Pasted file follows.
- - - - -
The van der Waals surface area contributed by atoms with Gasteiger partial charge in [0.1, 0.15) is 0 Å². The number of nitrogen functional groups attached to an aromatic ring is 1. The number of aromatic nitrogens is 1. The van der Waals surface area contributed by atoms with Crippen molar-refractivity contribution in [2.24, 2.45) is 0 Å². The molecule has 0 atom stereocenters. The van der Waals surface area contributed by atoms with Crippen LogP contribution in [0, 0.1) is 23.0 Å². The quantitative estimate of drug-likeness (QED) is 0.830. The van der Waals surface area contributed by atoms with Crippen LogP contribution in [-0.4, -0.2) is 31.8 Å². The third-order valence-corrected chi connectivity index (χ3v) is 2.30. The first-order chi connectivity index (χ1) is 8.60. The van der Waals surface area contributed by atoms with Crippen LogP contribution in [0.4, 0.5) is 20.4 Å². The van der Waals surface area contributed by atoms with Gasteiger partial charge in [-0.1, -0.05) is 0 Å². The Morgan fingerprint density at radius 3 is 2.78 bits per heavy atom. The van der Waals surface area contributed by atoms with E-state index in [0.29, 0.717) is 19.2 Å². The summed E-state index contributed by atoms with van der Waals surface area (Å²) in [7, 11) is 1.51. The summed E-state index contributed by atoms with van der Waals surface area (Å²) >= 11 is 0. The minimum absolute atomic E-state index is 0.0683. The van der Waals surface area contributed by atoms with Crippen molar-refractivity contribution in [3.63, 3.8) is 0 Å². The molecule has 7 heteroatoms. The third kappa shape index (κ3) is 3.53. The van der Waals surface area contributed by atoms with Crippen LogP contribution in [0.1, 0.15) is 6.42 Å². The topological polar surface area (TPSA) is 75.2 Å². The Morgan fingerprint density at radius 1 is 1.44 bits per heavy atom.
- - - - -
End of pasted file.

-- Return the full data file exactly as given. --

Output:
The van der Waals surface area contributed by atoms with Gasteiger partial charge in [0.1, 0.15) is 0 Å². The number of nitrogen functional groups attached to an aromatic ring is 1. The number of aromatic nitrogens is 1. The van der Waals surface area contributed by atoms with Crippen molar-refractivity contribution in [2.24, 2.45) is 0 Å². The molecule has 0 atom stereocenters. The van der Waals surface area contributed by atoms with Crippen LogP contribution in [0, 0.1) is 23.0 Å². The quantitative estimate of drug-likeness (QED) is 0.830. The van der Waals surface area contributed by atoms with Crippen LogP contribution in [-0.4, -0.2) is 31.8 Å². The third-order valence-corrected chi connectivity index (χ3v) is 2.30. The first-order chi connectivity index (χ1) is 8.60. The van der Waals surface area contributed by atoms with Crippen LogP contribution in [0.4, 0.5) is 20.4 Å². The van der Waals surface area contributed by atoms with Gasteiger partial charge in [-0.1, -0.05) is 0 Å². The Morgan fingerprint density at radius 3 is 2.78 bits per heavy atom. The van der Waals surface area contributed by atoms with E-state index in [0.29, 0.717) is 19.2 Å². The summed E-state index contributed by atoms with van der Waals surface area (Å²) in [7, 11) is 1.51. The summed E-state index contributed by atoms with van der Waals surface area (Å²) >= 11 is 0. The minimum absolute atomic E-state index is 0.0683. The van der Waals surface area contributed by atoms with Crippen molar-refractivity contribution in [3.63, 3.8) is 0 Å². The molecule has 7 heteroatoms. The third kappa shape index (κ3) is 3.53. The van der Waals surface area contributed by atoms with Crippen LogP contribution in [0.1, 0.15) is 6.42 Å². The topological polar surface area (TPSA) is 75.2 Å². The Morgan fingerprint density at radius 1 is 1.44 bits per heavy atom.